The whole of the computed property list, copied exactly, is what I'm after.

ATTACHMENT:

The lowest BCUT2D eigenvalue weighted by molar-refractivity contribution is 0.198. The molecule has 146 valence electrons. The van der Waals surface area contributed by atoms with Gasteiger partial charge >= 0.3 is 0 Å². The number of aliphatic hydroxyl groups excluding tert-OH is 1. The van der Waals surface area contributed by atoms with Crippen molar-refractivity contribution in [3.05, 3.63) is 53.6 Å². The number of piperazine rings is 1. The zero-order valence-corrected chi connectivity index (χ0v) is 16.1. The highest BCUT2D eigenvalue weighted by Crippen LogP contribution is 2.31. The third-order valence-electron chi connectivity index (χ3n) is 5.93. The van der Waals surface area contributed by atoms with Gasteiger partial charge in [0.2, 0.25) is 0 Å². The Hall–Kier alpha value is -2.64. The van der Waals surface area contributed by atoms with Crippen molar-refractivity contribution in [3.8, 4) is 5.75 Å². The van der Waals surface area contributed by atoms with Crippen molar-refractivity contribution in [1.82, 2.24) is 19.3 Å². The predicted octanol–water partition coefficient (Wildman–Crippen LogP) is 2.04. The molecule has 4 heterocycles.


The lowest BCUT2D eigenvalue weighted by molar-refractivity contribution is 0.198. The molecule has 146 valence electrons. The van der Waals surface area contributed by atoms with Gasteiger partial charge >= 0.3 is 0 Å². The number of aliphatic hydroxyl groups excluding tert-OH is 1. The van der Waals surface area contributed by atoms with Crippen molar-refractivity contribution in [3.05, 3.63) is 53.6 Å². The number of piperazine rings is 1. The zero-order valence-corrected chi connectivity index (χ0v) is 16.1. The highest BCUT2D eigenvalue weighted by Crippen LogP contribution is 2.31. The third-order valence-electron chi connectivity index (χ3n) is 5.93. The van der Waals surface area contributed by atoms with Gasteiger partial charge in [0.2, 0.25) is 0 Å². The Hall–Kier alpha value is -2.64. The van der Waals surface area contributed by atoms with Crippen molar-refractivity contribution in [3.8, 4) is 5.75 Å². The van der Waals surface area contributed by atoms with Crippen molar-refractivity contribution in [1.82, 2.24) is 19.3 Å². The predicted octanol–water partition coefficient (Wildman–Crippen LogP) is 2.04. The molecule has 4 heterocycles.